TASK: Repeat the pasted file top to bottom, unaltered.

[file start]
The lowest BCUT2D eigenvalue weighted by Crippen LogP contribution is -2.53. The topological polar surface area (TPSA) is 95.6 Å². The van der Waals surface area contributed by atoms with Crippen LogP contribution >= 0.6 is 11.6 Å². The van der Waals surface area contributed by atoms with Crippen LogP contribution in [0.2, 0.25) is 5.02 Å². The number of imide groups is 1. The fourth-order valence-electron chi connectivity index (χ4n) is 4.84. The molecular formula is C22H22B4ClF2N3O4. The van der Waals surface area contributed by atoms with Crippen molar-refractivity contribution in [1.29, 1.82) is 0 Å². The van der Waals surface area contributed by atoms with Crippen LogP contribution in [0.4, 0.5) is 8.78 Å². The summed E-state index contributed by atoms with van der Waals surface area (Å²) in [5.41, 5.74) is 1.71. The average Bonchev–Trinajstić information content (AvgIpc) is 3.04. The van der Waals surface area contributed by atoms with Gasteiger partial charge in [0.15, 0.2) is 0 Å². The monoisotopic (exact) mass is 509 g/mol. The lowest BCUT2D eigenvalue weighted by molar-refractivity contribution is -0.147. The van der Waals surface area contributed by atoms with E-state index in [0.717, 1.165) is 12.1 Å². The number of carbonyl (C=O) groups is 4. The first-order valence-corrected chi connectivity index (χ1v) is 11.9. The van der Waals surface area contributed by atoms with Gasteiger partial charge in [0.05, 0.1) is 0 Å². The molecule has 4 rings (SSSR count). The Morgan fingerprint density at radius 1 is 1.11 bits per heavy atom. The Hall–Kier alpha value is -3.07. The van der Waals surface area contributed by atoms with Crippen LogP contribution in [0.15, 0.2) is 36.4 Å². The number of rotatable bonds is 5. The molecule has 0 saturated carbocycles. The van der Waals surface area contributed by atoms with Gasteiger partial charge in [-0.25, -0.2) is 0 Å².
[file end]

The lowest BCUT2D eigenvalue weighted by Crippen LogP contribution is -2.53. The topological polar surface area (TPSA) is 95.6 Å². The van der Waals surface area contributed by atoms with Crippen LogP contribution >= 0.6 is 11.6 Å². The van der Waals surface area contributed by atoms with Crippen LogP contribution in [0.2, 0.25) is 5.02 Å². The number of imide groups is 1. The fourth-order valence-electron chi connectivity index (χ4n) is 4.84. The molecular formula is C22H22B4ClF2N3O4. The van der Waals surface area contributed by atoms with Crippen molar-refractivity contribution in [1.29, 1.82) is 0 Å². The van der Waals surface area contributed by atoms with Crippen LogP contribution in [0.4, 0.5) is 8.78 Å². The summed E-state index contributed by atoms with van der Waals surface area (Å²) in [5.41, 5.74) is 1.71. The average Bonchev–Trinajstić information content (AvgIpc) is 3.04. The van der Waals surface area contributed by atoms with Gasteiger partial charge in [0.15, 0.2) is 0 Å². The monoisotopic (exact) mass is 509 g/mol. The lowest BCUT2D eigenvalue weighted by molar-refractivity contribution is -0.147. The van der Waals surface area contributed by atoms with E-state index in [0.717, 1.165) is 12.1 Å². The number of carbonyl (C=O) groups is 4. The first-order valence-corrected chi connectivity index (χ1v) is 11.9. The van der Waals surface area contributed by atoms with Gasteiger partial charge in [0.05, 0.1) is 0 Å². The molecule has 4 rings (SSSR count). The Morgan fingerprint density at radius 1 is 1.11 bits per heavy atom. The Hall–Kier alpha value is -3.07. The van der Waals surface area contributed by atoms with Crippen LogP contribution in [0.15, 0.2) is 36.4 Å². The number of rotatable bonds is 5. The molecule has 0 saturated carbocycles. The van der Waals surface area contributed by atoms with Gasteiger partial charge in [-0.25, -0.2) is 0 Å².